Journal of Neurology

, Volume 260, Issue 7, pp 1871–1879 | Cite as

Spongiform encephalopathy in siblings with no evidence of protease-resistant prion protein or a mutation in the prion protein gene

  • Daniela Varges
  • Walter J. Schulz-Schaeffer
  • Wiebke M. Wemheuer
  • Insa Damman
  • Matthias Schmitz
  • Maria Cramm
  • Kai Kallenberg
  • Katayoon Shirneshan
  • Manar Elkenani
  • Susanne Markwort
  • Michael Faist
  • Jürgen Kohlhase
  • Otto Windl
  • Inga Zerr
Original Communication

Abstract

We discuss relevant aspects in two siblings with a neurodegenerative process of unclear aetiology who developed progressive dementia with global aphasia and hyperoral behaviour at the ages of 39 and 46 years and who died 6 and 5 years after disease onset. The cases were reported to the National Reference Center for TSE Surveillance in Göttingen, Germany. Detailed clinical examinations, CSF, blood samples, and copies of the important diagnostic tests (magnetic resonance imaging, electroencephalogram, laboratory tests) were obtained. Further neuropathological and genetic analyses were performed. Cerebral magnetic resonance imaging of both siblings showed prominent changes in signal intensity, especially in the left medial temporal cortex, but also the hippocampal formation. Neuropathological examination revealed spongiform changes, neuronal loss, and astrocytic gliosis, which are typical in Creutzfeldt–Jakob disease. However, no prion protein deposits were detectable by immunohistochemical analysis, Western blot, or PET blot, though abundant tau protein deposits were observed. A mutation in the coding region of the prion protein genes of both siblings was excluded. A detailed search of the literature revealed no other cases with a similar clinical and neuropathological appearance. While the disease aetiology remains unclear, the findings point to a neurodegenerative process and most likely a genetic disease.

Keywords

Dementia Creutzfeldt–Jakob disease MRI Prion protein Tau Early onset dementia 

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Copyright information

© Springer-Verlag Berlin Heidelberg 2013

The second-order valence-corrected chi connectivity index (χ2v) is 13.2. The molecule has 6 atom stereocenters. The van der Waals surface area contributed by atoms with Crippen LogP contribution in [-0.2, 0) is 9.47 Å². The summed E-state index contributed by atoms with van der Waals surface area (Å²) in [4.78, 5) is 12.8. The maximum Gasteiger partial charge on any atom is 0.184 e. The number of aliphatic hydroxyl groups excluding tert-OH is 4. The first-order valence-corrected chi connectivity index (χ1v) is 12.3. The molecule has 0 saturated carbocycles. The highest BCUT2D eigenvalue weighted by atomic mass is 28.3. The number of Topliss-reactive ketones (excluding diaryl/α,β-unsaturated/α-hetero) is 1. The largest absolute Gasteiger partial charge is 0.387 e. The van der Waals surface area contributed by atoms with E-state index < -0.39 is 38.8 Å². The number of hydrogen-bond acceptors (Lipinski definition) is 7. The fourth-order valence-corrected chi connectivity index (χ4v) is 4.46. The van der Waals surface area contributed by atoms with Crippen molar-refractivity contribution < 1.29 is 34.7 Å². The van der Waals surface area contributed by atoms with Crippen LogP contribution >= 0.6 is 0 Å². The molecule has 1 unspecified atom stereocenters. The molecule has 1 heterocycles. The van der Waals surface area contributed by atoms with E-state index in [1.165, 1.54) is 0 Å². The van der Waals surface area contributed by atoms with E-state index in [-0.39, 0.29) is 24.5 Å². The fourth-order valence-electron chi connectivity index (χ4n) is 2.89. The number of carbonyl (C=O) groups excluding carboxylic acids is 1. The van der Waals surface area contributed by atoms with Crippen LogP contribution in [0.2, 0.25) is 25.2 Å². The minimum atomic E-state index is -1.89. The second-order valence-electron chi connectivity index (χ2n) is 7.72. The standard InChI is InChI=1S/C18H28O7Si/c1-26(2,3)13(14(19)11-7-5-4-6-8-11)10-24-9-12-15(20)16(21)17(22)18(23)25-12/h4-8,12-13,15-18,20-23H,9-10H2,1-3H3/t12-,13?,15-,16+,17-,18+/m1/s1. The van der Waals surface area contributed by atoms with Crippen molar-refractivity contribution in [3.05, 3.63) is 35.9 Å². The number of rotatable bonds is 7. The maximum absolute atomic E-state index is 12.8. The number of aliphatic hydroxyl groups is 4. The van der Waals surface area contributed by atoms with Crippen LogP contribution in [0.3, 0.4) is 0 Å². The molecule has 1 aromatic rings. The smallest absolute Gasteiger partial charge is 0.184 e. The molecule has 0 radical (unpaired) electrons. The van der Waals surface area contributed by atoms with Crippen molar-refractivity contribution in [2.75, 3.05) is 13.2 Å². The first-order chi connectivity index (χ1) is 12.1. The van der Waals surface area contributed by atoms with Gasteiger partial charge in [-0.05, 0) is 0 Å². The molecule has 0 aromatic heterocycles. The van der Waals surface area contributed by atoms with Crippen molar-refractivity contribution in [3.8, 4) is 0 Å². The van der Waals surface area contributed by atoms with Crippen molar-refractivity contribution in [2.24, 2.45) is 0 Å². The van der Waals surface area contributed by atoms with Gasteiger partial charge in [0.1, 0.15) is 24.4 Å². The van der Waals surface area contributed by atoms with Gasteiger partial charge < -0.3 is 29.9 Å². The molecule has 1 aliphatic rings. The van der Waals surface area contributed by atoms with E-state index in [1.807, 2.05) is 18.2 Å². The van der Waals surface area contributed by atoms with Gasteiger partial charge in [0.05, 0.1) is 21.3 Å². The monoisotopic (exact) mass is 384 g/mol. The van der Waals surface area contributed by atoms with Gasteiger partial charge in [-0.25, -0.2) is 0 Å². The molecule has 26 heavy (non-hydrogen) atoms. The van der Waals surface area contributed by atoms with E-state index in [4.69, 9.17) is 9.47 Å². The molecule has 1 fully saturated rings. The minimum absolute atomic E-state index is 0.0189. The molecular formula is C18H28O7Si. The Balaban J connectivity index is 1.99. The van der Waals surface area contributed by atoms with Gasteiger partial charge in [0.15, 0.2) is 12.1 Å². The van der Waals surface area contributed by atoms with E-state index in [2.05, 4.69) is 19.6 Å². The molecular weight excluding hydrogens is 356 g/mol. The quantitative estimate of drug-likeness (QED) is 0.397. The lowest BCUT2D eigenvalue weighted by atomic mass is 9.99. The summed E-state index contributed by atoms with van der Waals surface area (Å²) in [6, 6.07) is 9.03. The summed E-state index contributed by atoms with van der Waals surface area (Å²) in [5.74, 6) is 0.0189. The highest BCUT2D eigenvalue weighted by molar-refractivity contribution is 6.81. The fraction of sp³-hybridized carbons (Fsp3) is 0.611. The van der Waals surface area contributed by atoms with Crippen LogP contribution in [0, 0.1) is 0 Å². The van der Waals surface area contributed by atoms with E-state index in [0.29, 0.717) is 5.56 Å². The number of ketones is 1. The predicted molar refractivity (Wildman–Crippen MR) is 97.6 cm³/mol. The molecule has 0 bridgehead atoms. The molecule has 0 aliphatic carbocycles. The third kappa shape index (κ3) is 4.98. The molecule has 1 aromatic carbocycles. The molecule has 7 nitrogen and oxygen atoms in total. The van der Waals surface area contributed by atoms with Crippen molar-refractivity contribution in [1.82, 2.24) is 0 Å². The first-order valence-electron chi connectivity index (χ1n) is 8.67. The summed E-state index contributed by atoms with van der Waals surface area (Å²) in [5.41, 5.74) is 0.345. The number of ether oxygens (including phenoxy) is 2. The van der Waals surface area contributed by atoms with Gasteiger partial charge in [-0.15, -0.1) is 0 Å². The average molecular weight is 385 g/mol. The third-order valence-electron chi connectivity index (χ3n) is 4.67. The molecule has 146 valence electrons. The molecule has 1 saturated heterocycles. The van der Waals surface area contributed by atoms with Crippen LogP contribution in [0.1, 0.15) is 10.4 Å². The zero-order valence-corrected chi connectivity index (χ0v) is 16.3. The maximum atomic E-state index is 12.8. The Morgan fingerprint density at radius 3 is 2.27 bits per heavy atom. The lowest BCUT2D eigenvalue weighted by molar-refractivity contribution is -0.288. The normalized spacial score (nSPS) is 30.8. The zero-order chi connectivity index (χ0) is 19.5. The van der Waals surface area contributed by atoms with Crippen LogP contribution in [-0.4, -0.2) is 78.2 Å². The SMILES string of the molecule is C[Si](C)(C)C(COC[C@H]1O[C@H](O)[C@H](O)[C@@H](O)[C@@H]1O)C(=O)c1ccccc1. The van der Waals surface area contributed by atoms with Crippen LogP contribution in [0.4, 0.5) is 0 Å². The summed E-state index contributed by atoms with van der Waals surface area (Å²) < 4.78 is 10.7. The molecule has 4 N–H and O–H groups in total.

Authors and Affiliations

  • Daniela Varges
    • 1
  • Walter J. Schulz-Schaeffer
    • 2
  • Wiebke M. Wemheuer
    • 2
  • Insa Damman
    • 2
  • Matthias Schmitz
    • 1
  • Maria Cramm
    • 10
  • Kai Kallenberg
    • 3
  • Katayoon Shirneshan
    • 4
  • Manar Elkenani
    • 5
  • Susanne Markwort
    • 6
  • Michael Faist
    • 7
  • Jürgen Kohlhase
    • 8
  • Otto Windl
    • 9
  • Inga Zerr
    • 1
    • 10
  1. 1.National Reference Center for TSE Surveillance, Department of NeurologyUniversity Medical Center GöttingenGöttingenGermany
  2. 2.Department of NeuropathologyUniversity Medical Center GöttingenGöttingenGermany
  3. 3.Department of NeuroradiologyUniversity Medical Center GöttingenGöttingenGermany
  4. 4.Department of Hematology and OncologyUniversity Medical Center GöttingenGöttingenGermany
  5. 5.Institute of Human GeneticsUniversity Medical Center GöttingenGöttingenGermany
  6. 6.Department of PsychiatryHospital SchlüchternSchlüchternGermany
  7. 7.Department of NeurologyAlbert-Ludwigs-University FreiburgFreiburgGermany
  8. 8.Center for Human GeneticsFreiburgGermany
  9. 9.Molecular Pathogenesis and Genetics DepartmentVeterinary Laboratories AgencyNew HawUK
  10. 10.German Center for Neurodegenerative Diseases (DZNE), Department of NeurologyUniversity Medical Center GöttingenGöttingenGermany

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